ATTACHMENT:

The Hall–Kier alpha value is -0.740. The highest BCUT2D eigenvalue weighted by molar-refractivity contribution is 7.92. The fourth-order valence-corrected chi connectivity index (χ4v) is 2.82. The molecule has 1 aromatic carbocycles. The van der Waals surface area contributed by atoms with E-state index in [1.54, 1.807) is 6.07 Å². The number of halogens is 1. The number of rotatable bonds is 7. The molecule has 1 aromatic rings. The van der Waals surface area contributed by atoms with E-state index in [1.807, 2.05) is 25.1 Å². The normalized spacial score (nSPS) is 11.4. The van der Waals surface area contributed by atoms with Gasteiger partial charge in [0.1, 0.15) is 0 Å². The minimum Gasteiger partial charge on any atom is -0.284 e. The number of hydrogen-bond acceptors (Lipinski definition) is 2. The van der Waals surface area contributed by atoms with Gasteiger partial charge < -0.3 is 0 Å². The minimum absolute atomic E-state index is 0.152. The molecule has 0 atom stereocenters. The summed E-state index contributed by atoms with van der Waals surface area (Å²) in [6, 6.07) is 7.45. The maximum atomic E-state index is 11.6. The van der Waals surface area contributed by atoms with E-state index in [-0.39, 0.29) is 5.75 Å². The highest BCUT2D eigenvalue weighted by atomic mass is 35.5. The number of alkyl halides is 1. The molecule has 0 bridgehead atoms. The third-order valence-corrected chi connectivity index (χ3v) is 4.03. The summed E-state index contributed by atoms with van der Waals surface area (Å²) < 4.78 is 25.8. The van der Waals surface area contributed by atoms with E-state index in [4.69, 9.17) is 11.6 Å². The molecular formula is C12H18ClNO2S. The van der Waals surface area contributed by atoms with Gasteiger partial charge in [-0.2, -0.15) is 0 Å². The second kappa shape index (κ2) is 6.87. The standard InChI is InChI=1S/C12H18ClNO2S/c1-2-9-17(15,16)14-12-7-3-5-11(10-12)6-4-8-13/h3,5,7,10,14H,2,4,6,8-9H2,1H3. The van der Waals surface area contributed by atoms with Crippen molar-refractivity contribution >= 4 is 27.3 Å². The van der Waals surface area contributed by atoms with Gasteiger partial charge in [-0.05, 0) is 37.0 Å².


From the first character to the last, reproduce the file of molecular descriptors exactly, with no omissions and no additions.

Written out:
The Hall–Kier alpha value is -0.740. The highest BCUT2D eigenvalue weighted by molar-refractivity contribution is 7.92. The fourth-order valence-corrected chi connectivity index (χ4v) is 2.82. The molecule has 1 aromatic carbocycles. The van der Waals surface area contributed by atoms with E-state index in [1.54, 1.807) is 6.07 Å². The number of halogens is 1. The number of rotatable bonds is 7. The molecule has 1 aromatic rings. The van der Waals surface area contributed by atoms with E-state index in [1.807, 2.05) is 25.1 Å². The normalized spacial score (nSPS) is 11.4. The van der Waals surface area contributed by atoms with Gasteiger partial charge in [0.1, 0.15) is 0 Å². The minimum Gasteiger partial charge on any atom is -0.284 e. The number of hydrogen-bond acceptors (Lipinski definition) is 2. The van der Waals surface area contributed by atoms with Gasteiger partial charge < -0.3 is 0 Å². The minimum absolute atomic E-state index is 0.152. The molecule has 0 atom stereocenters. The summed E-state index contributed by atoms with van der Waals surface area (Å²) in [6, 6.07) is 7.45. The maximum atomic E-state index is 11.6. The van der Waals surface area contributed by atoms with E-state index in [-0.39, 0.29) is 5.75 Å². The highest BCUT2D eigenvalue weighted by atomic mass is 35.5. The number of alkyl halides is 1. The molecule has 0 bridgehead atoms. The third-order valence-corrected chi connectivity index (χ3v) is 4.03. The summed E-state index contributed by atoms with van der Waals surface area (Å²) < 4.78 is 25.8. The van der Waals surface area contributed by atoms with E-state index in [4.69, 9.17) is 11.6 Å². The molecular formula is C12H18ClNO2S. The van der Waals surface area contributed by atoms with Gasteiger partial charge in [-0.2, -0.15) is 0 Å². The second kappa shape index (κ2) is 6.87. The standard InChI is InChI=1S/C12H18ClNO2S/c1-2-9-17(15,16)14-12-7-3-5-11(10-12)6-4-8-13/h3,5,7,10,14H,2,4,6,8-9H2,1H3. The van der Waals surface area contributed by atoms with Crippen molar-refractivity contribution >= 4 is 27.3 Å². The van der Waals surface area contributed by atoms with Gasteiger partial charge in [-0.05, 0) is 37.0 Å².